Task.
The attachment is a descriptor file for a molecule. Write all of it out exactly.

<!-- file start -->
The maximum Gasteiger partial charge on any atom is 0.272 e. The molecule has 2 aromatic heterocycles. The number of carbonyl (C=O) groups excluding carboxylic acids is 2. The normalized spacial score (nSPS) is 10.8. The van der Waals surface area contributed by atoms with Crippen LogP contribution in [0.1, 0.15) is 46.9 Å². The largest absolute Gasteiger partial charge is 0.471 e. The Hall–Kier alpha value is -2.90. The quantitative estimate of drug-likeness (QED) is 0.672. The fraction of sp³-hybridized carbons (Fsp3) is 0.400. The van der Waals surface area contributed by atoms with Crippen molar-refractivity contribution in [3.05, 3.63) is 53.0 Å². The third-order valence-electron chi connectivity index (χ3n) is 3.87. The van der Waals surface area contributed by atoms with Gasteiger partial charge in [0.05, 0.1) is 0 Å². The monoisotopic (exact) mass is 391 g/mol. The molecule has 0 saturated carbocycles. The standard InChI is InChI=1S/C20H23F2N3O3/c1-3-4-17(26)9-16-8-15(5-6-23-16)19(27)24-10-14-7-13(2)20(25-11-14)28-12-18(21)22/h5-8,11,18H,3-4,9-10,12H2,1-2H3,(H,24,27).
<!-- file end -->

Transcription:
The maximum Gasteiger partial charge on any atom is 0.272 e. The molecule has 2 aromatic heterocycles. The number of carbonyl (C=O) groups excluding carboxylic acids is 2. The normalized spacial score (nSPS) is 10.8. The van der Waals surface area contributed by atoms with Crippen LogP contribution in [0.1, 0.15) is 46.9 Å². The largest absolute Gasteiger partial charge is 0.471 e. The Hall–Kier alpha value is -2.90. The quantitative estimate of drug-likeness (QED) is 0.672. The fraction of sp³-hybridized carbons (Fsp3) is 0.400. The van der Waals surface area contributed by atoms with Crippen molar-refractivity contribution in [3.05, 3.63) is 53.0 Å². The third-order valence-electron chi connectivity index (χ3n) is 3.87. The van der Waals surface area contributed by atoms with Gasteiger partial charge in [0.05, 0.1) is 0 Å². The monoisotopic (exact) mass is 391 g/mol. The molecule has 0 saturated carbocycles. The standard InChI is InChI=1S/C20H23F2N3O3/c1-3-4-17(26)9-16-8-15(5-6-23-16)19(27)24-10-14-7-13(2)20(25-11-14)28-12-18(21)22/h5-8,11,18H,3-4,9-10,12H2,1-2H3,(H,24,27).